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Indigenous heritage of the Americas


Compulsory attendance


Admission requirements

Propedeuse (first year) Archaeology obtained.


The course discusses key concepts of heritage and indigeneity in the Americas within the broader context of the relationship between indigenous peoples and academic discourse at a global level. What is meant by the concept of ‘indigenous heritage’? What role do western scholarly approaches to heritage play in the production of difference?

Indigenous peoples in the Americas have always been actively involved in negotiating processes of defining and redefining heritage but these processes have often been represented in oppositional fashion, leaving little room for finding common ground in interpreting (im)material heritage. This course raises the question of how we can move beyond these disciplinary, epistemological and ethical dualisms and work towards more nuanced, complex and dialogical approaches and practices in handling and giving meaning to heritage.

Course objectives

  • Ability to critically assess literature, arguing one’s position, and maintain a discussion on the basis of the assigned literature;

  • Ability to carry out a modest independent research in a team setting, establish a research strategy in a team setting,
    learn to work in a team setting under the guidance of a primus inter pares;

  • Ability to organise a session at the concluding seminar;

  • Convincingly present research results orally and in writing in a poster presentation at the seminar;

  • Improved skills in searching for bibliographical sources and gathering relevant information, to be presented in a poster presentation;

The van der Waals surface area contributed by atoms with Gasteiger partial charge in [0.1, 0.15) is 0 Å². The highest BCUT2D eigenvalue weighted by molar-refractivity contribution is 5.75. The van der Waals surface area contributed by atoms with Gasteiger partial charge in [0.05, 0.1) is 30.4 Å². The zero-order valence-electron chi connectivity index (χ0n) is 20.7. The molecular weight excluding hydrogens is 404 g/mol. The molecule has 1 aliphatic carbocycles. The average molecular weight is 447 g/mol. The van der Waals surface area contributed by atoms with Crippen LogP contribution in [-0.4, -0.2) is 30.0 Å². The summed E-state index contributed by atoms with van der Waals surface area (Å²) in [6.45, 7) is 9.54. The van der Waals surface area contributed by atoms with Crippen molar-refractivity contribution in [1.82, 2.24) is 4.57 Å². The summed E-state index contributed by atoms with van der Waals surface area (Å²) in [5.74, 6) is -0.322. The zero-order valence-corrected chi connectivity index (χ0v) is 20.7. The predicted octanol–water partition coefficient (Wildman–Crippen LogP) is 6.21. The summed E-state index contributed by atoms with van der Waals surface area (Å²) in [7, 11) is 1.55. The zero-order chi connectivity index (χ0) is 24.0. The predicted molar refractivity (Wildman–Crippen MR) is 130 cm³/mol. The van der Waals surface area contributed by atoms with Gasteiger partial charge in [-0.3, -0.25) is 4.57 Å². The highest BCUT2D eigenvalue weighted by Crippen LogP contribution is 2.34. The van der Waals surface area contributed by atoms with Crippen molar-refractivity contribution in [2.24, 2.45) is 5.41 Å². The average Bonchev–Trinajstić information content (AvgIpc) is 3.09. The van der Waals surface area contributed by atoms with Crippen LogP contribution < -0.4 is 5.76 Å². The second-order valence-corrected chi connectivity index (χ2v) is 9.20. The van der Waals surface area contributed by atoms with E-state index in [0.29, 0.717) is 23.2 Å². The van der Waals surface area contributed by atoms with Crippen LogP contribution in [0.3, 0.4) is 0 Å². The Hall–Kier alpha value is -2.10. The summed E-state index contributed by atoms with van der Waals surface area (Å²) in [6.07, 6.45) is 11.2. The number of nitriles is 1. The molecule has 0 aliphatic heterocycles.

• Ability to set up, organise and handle a seminar session within a team setting.

Ects distribution

The course load will be distributed as follows:

  • 5×3 hours of lectures;

  • 6 hours of seminar;

  • 250 pages of literature.


Course schedule details can be found in the BA3 time schedule.

Mode of instruction

  • Lectures;

  • Seminar.

Assessment method

  • Poster and presentation;

  • Team paper presentation during the seminar;

  • Organisation of the seminar.

Assessment deadline

All assessment deadlines (exams, retakes, paper deadlines etc.) can be found in the examination schedule.

Reading list

  • R. Harrison, Reassembling the Collection. Ethnographic Museums and Indigenous Agency (2013). School for Advanced Research, Advanced Seminar Series. Santa Fe: SAR Press;

  • M. Clavir, Preserving What Is Valued: Museums, Conservation and First Nations (2002). Vancouver: University of British Columbia Press;

  • L. Tuhiwai Smith, Decolonizing Methodologies: Research and Indigenous Peoples (2012 [1999]). London: Zedbooks;

  • M.C. Forte, _Indigenous Cosmopolitans. Transnational and Transcultural Indigeneity in the Twenty-First Century (2010). New York: Peter Lang;

  • Wane Njoki, “[Re]Claiming My Indigenous Knowledge: Challenges, Resistance, and Opportunities” (2013), in: Decolonization: Indigeneity, Education & Society, vol. 2, no. 1, pp. 93-107;

  • J. Kuo Wei Tchen & L. Sevcenko, “The “Dialogic Museum” Revisited: A Collaborative Reflection” (2011), in: Letting Go? Sharing Historical Authority in a User Generated World. Philadelphia: The Pew Center for Arts and Heritage. pp 80-97.


Register for this course via uSis.
Instructions for registration can be found in the uSis manual.

Exchange and Study Abroad students, please see the Prospective students website for information on how to apply.

Contractonderwijs: all information (costs, registration, entry requirements, etc.) for those who are interested in taking this course as a Contractstudent is on the Contractonderwijs Archeologie webpage (in Dutch).

Contact information

For more information about his course, please contact mw. dr. L.N.K. van Broekhoven.